• In cases of age discrimination, which are slightly different than those involving other types of discrimination, an individual must file a complaint with the EEOC before filing a lawsuit. However, They are not required to wait for their right-to-sue letter before doing so.
  • Equal Pay lawsuits (“EPA”): If you plan to file a lawsuit under the Equal Pay Act, you don’t have to file a charge of discrimination with the EEOC first or wait to obtain a right-to-sue letter before filing your lawsuit with the court. Thus, you can immediately initiate your lawsuit. You must, however, file your complaint with the court within two years from the time of the discrimination or three years if the discrimination was willful.

If an individual’s claim concerns equal pay based on sex, they may file it under one of two laws. If the employee files under Title VII, the law that prohibits discrimination based on sex, the individual must still receive their right-to-sue letter before filing a lawsuit. However, this is not a requirement if the employee files under the Equal Pay Act.
The EEOC’s investigation may take longer than six months. There is a method of gaining permission to file a civil lawsuit before completing the investigation. You may request an early right-to-sue letter from the EEOC.

Normally, this letter is only issued after the completion of an EEOC investigation or dismissal of the charge filed with the EEOC, but It may also be obtained if more than 180 days have passed from the day you filed your charge of discrimination with the EEOC. In that case, the EEOC must give you the letter upon demand. Once you receive your right-to-sue papers from the EEOC, you must file your lawsuit within 90 days.

It is important to note that if you receive a notice of right-to-sue before the EEOC completes its investigation, the investigation will stop, and the EEOC will close the case. Thus, if you hope that the EEOC will initiate a lawsuit on your behalf or that the results of the EEOC investigation will show that you have indeed been discriminated against, you should wait for the EEOC to complete their investigation.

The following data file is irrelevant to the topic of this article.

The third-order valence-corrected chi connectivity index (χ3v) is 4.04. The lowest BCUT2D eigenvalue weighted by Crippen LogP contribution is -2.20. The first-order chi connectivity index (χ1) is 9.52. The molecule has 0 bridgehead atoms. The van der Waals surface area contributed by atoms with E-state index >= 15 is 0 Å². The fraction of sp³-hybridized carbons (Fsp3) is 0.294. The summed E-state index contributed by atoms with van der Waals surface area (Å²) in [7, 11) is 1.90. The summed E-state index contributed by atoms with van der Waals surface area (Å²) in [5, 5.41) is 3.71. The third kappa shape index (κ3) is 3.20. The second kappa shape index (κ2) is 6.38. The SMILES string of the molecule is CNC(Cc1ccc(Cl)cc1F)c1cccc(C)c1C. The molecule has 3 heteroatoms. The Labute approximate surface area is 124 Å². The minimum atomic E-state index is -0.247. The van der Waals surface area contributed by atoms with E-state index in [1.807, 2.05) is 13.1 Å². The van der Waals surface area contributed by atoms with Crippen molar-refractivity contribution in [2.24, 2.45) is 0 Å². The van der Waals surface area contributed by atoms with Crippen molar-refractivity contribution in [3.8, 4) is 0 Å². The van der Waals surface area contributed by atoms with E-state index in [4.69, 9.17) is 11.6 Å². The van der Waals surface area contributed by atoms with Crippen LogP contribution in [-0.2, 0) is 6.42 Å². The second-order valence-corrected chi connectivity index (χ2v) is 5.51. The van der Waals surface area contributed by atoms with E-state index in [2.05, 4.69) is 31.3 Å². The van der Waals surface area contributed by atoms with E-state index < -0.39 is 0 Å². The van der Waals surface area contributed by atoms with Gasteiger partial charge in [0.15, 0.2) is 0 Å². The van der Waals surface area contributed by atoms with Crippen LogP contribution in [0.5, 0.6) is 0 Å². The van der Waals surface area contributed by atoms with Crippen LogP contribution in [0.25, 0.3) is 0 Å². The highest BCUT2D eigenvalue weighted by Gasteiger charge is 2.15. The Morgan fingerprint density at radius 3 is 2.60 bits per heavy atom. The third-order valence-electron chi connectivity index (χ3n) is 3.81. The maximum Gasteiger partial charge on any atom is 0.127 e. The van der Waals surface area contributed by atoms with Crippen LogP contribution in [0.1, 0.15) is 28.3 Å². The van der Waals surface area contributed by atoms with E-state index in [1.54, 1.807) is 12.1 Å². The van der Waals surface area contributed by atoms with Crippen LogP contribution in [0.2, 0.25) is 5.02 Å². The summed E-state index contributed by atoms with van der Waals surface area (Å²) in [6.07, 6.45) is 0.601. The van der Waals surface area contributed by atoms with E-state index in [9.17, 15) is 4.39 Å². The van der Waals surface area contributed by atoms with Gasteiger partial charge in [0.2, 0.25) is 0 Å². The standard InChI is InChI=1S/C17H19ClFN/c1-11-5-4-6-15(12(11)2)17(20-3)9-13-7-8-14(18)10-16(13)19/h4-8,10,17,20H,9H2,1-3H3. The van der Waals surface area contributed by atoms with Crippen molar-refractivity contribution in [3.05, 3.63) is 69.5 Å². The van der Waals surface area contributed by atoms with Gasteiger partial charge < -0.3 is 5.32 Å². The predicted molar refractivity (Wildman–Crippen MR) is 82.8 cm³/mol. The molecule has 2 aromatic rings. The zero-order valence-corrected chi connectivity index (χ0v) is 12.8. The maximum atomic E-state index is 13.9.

Upon a finding that there is reasonable cause to believe that discrimination has occurred, the EEOC may initiate a lawsuit on your behalf and cover the costs, especially if it furthers its efforts to combat workplace discrimination on a wider scale.

Should I Hire an Attorney for Assistance with an EEOC Discrimination Lawsuit?

Yes. It is essential to have the assistance of an employment discrimination lawyer for help with an EEOC discrimination lawsuit. Although it may be possible to file a charge of discrimination with the EEOC on your own, there are many reasons to have the assistance of an experienced attorney if you believe you have been the victim of workplace discrimination.

Your lawyer will be able to review your situation, determine what laws apply to the type of discrimination you experienced, and assist you with all aspects of your EEOC claim and lawsuit, if necessary. Your attorney can file the EEOC complaint, assist you through the process, and represent you during mediation if the parties agree to negotiate.

A licensed and experienced employment attorney will help guide you through the often complicated process. An attorney can also help you gather evidence for your case and represent you in front of a court of law if you decide to proceed with a lawsuit against your employer.